The people of Kent have never seen anything like it.
Familiar with commuting at 30mph on good days, they saw a train streak past yesterday at more than 200mph. Even the Kentish cattle, used to the sedate speed of Connex rattlers, noticed the difference and bolted as the 600-ton monster thundered by.
A 14-coach Eurostar, with 100 engineers, rail executives and journalists on board, was setting a new record speed for a British train and it did so with 46mph to spare.
Much to the amazement of motorists driving at motorway speeds along adjacent roads, the train flashed past, reaching 208mph twice. The old record of 162mph was set in 1979 by the quintessentially British Advanced Passenger Train. This was so advanced that it could not work safely and never came into service. The French designed and built yesterday's train.
The dash was part of tests on the high-speed rail link between the Channel Tunnel and Fawkham in Kent. The route, due to open in September, will run at a more placid 186mph, but will still cut 20 minutes off the trip from London to the Continent. The trains will use the new link up to Fawkham but rejoin the old line to crawl into London. It is hoped that by 2007 Eurostar trains will run on dedicated track all the way to St Pancras, London.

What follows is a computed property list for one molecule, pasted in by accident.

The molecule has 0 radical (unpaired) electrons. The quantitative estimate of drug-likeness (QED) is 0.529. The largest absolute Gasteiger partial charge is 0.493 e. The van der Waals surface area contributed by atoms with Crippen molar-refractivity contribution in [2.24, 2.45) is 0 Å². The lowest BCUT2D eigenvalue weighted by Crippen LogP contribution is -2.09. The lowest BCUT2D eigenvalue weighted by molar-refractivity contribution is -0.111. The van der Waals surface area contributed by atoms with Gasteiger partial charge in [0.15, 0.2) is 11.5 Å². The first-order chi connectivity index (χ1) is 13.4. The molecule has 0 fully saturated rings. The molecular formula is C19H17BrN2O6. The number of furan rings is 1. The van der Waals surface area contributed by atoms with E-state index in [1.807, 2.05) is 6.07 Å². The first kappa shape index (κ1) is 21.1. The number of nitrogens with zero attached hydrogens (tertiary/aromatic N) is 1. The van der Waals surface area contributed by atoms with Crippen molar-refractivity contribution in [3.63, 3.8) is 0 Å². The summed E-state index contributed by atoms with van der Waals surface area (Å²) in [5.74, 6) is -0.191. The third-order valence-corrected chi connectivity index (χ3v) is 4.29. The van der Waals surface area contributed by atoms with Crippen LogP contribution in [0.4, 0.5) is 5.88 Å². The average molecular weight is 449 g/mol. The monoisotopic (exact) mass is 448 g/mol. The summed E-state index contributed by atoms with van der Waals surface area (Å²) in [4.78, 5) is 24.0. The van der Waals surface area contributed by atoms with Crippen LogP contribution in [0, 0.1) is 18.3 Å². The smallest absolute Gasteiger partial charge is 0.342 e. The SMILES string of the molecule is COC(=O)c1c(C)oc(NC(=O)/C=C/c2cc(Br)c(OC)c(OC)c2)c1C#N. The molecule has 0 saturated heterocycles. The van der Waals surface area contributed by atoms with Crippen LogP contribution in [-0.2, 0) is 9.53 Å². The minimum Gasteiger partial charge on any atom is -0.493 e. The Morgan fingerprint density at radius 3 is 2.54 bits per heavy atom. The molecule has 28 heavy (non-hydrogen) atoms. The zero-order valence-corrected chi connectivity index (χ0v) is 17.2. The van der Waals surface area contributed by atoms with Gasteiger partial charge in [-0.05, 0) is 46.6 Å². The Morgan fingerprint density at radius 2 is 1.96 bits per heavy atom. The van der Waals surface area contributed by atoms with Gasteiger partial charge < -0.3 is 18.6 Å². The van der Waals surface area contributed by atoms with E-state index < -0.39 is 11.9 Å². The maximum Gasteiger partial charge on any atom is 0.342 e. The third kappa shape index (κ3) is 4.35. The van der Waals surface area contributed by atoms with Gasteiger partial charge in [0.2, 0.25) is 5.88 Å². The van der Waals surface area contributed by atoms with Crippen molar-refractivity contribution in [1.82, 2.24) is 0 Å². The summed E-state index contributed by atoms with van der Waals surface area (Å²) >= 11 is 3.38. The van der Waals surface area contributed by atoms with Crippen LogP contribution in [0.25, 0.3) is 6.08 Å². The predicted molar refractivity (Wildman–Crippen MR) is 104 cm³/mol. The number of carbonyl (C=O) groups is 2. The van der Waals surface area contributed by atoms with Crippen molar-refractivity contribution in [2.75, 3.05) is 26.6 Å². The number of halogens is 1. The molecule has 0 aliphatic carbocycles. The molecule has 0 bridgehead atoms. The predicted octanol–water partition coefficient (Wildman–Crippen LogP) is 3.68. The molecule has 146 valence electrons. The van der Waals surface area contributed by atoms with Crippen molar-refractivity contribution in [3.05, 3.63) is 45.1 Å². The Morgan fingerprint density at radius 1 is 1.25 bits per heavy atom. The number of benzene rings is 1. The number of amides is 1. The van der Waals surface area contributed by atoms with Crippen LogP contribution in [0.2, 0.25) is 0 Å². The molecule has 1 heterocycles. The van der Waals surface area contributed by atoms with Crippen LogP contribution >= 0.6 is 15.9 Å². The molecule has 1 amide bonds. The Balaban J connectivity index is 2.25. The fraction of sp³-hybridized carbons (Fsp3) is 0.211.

Test runs yesterday started late - but this time it was not the fault of the railway. Helicopters taking the press from London were delayed by clouds - a routinely eccentric explanation for Connex passengers. Eurostar executives were uneasy as the train stopped just outside Ashford. Unlike the local commuter services, though, it was a mere two-minute pause before speeding up to 186mph, in itself a record in Britain. On the return journey, the train reached 208mph.
Alan Pears, 35, the train driver, said: "To get past 200mph in Kent where I live and see the countryside I know flashing past was really something special." Mr Pears said he could have gone faster if he'd been allowed to.
But despite yesterday's ballyhoo, a French train still holds the world speed record - 320mph, achieved in 1990. It seems even more churlish to point out that Eurostars have run at 186mph in France since the tunnel opened in 1994 and that when the fast link to London is finished by 2007 it will be 13 years late.Reuse content